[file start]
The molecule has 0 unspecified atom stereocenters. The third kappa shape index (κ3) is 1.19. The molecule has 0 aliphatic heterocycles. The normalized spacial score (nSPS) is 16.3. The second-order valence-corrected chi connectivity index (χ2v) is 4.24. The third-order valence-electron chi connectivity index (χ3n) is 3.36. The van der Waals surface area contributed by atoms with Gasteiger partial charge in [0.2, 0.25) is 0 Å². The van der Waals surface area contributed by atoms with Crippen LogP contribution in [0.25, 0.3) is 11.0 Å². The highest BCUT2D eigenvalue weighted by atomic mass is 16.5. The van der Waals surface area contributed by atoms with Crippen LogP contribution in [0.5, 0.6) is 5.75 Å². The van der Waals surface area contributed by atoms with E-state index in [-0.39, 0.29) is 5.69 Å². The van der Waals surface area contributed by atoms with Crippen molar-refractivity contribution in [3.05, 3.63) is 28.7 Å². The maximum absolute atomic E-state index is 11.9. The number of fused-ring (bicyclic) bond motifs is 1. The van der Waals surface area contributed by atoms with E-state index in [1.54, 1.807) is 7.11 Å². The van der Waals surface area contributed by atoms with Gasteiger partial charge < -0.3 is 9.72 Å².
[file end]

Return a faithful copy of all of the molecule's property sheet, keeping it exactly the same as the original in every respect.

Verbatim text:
The molecule has 0 unspecified atom stereocenters. The third kappa shape index (κ3) is 1.19. The molecule has 0 aliphatic heterocycles. The normalized spacial score (nSPS) is 16.3. The second-order valence-corrected chi connectivity index (χ2v) is 4.24. The third-order valence-electron chi connectivity index (χ3n) is 3.36. The van der Waals surface area contributed by atoms with Gasteiger partial charge in [0.2, 0.25) is 0 Å². The van der Waals surface area contributed by atoms with Crippen LogP contribution in [0.25, 0.3) is 11.0 Å². The highest BCUT2D eigenvalue weighted by atomic mass is 16.5. The van der Waals surface area contributed by atoms with Crippen LogP contribution in [0.5, 0.6) is 5.75 Å². The van der Waals surface area contributed by atoms with E-state index in [-0.39, 0.29) is 5.69 Å². The van der Waals surface area contributed by atoms with Crippen molar-refractivity contribution in [3.05, 3.63) is 28.7 Å². The maximum absolute atomic E-state index is 11.9. The number of fused-ring (bicyclic) bond motifs is 1. The van der Waals surface area contributed by atoms with E-state index in [1.54, 1.807) is 7.11 Å². The van der Waals surface area contributed by atoms with Gasteiger partial charge < -0.3 is 9.72 Å².